Even before the Civil War, black cooks and hospitality entrepreneurs published how-to guides, Rafia Zafar writes.
In her book “Recipes for Respect,” Zafar takes a scholarly look at the men and women who cooked and worked for members of the majority white population, the books and memoirs they wrote and their contributions to the nourishment of their own people.
The Washington University professor of English, African and African-American studies says in her short book: “Writing up the results, tangible and otherwise, of lives in service, Black Americans could transform their manual labor into a physically less taxing livelihood.”
One of her central arguments in “Recipes for Respect” is that African-American cooks used their knowledge of meats, fruits and vegetables and how to grow and prepare them to lift up their status while still facing racism and Jim Crow laws.
In the chapter “Born a Slave, Died a Chef,” Zafar writes: “After the Civil War, cookbooks written by African American southerners began to appear. These publications aimed to instruct culinary matters more than did the earlier volumes more accurately described as hospitality handbooks. … Their volumes document a nascent Black middle class of hospitality entrepreneurs. … These manuals inaugurated the canon of Black-authored cookbooks; they also heralded a form, the life story with recipes.”
Her chapter on a native Missourian, George Washington Carver, stands as a tribute to a man whose life spurred controversy. Carver has been regarded by some over the years as too compliant and accepting of the white-dominated order.
Zafar never goes there. Rather, she digs deeply into the contributions this freed slave made for other African-Americans and for the majority white culture.
We might think that Carver developed many uses for the peanut and leave it at that. He did, but Zafar writes that “Carver was a botanist whose domain extended beyond the discovery and categorization of plant species. … Historian Linda Murray described him as both ‘scientist and symbol’ and addressed the potent mythology that still swirls around the man.”
When Carver was a professor at Tuskegee Normal and Industrial Institute, in Tuskegee, Ala., he developed his own style. He did not take up the cause of civil rights, for instance. He spoke widely at white institutions and worked with white businessmen and politicians.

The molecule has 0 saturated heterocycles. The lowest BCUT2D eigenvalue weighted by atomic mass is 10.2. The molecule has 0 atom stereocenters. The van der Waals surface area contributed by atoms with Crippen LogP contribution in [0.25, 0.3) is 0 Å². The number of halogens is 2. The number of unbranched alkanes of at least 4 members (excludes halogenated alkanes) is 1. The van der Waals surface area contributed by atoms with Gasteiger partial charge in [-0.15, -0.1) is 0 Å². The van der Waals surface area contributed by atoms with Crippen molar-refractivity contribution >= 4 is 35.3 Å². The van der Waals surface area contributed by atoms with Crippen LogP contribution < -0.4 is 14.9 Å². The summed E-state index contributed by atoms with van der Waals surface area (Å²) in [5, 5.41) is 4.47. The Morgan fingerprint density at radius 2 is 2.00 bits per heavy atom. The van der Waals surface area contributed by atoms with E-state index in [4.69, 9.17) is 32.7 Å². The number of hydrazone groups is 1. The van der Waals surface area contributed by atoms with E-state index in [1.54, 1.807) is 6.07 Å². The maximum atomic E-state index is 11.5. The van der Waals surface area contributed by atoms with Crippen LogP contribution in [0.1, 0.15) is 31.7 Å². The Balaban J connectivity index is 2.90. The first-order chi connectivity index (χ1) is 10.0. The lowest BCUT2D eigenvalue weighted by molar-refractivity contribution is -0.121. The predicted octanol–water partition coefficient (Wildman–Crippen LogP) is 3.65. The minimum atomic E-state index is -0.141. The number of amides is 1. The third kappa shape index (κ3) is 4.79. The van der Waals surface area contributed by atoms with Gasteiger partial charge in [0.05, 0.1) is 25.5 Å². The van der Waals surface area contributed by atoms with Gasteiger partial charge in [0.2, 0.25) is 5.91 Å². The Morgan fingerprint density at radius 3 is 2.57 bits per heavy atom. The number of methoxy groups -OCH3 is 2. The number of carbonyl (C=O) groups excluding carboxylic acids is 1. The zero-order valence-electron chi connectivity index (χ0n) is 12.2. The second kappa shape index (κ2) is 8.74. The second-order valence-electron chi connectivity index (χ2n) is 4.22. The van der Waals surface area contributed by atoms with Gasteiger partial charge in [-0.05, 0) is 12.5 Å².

“Rather than view Carter from a specific and single perspective,” Zafar writes, “I would like to add another dimension to the portrait of Black professor and scientist: an early proponent of what we now call sustainable agriculture and farm-to-table eating.”
Carver’s research and discoveries drew from his efforts to find ways for former slaves to plant crops and gardens so they could survive, if not thrive, in those very hard years of their freedom.
In the final chapter, the author writes at length about the quest of Arturo Schomburg to chronicle and catalog all the writings and recipes of black cooks, male and female.
She calls him “one of the twentieth century’s most important bibliophiles,” who dedicated his life to writing and therefore memorializing outstanding black people, including those who cooked in plantation kitchens, restaurants and railroad dining cars.
She quotes Schomburg this way: “As he so famously wrote in The New Negro, ‘The Negro has been a man without a history because he has been considered a man without a worthy culture.’ Schomburg’s projected gastronomy [which was not completed] would script a master recipe for respect, a culinary narrative completing the history and achievements of Black people.”
Repps Hudson is an adjunct college instructor and freelance writer who lives in University City.